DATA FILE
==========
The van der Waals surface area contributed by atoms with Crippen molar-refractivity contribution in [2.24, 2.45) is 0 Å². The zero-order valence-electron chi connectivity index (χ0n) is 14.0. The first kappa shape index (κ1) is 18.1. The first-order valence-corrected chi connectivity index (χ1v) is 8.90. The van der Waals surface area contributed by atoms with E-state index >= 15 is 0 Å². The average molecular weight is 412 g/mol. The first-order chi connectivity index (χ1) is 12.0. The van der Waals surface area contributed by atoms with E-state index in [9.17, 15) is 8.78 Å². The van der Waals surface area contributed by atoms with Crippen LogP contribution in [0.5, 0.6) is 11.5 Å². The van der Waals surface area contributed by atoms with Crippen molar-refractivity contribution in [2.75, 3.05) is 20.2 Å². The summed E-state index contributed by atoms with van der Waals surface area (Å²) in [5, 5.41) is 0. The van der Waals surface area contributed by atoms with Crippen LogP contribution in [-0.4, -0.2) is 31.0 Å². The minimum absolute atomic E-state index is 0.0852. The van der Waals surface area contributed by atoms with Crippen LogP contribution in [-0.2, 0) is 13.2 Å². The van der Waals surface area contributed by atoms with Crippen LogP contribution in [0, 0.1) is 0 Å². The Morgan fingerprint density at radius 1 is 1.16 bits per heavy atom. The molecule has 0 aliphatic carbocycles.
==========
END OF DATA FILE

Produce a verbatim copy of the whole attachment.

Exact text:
The van der Waals surface area contributed by atoms with Crippen molar-refractivity contribution in [2.24, 2.45) is 0 Å². The zero-order valence-electron chi connectivity index (χ0n) is 14.0. The first kappa shape index (κ1) is 18.1. The first-order valence-corrected chi connectivity index (χ1v) is 8.90. The van der Waals surface area contributed by atoms with E-state index >= 15 is 0 Å². The average molecular weight is 412 g/mol. The first-order chi connectivity index (χ1) is 12.0. The van der Waals surface area contributed by atoms with E-state index in [9.17, 15) is 8.78 Å². The van der Waals surface area contributed by atoms with Crippen LogP contribution in [0.5, 0.6) is 11.5 Å². The van der Waals surface area contributed by atoms with Crippen molar-refractivity contribution in [2.75, 3.05) is 20.2 Å². The summed E-state index contributed by atoms with van der Waals surface area (Å²) in [5, 5.41) is 0. The van der Waals surface area contributed by atoms with Crippen LogP contribution in [-0.4, -0.2) is 31.0 Å². The minimum absolute atomic E-state index is 0.0852. The van der Waals surface area contributed by atoms with Crippen LogP contribution in [-0.2, 0) is 13.2 Å². The van der Waals surface area contributed by atoms with Crippen LogP contribution in [0, 0.1) is 0 Å². The Morgan fingerprint density at radius 1 is 1.16 bits per heavy atom. The molecule has 0 aliphatic carbocycles.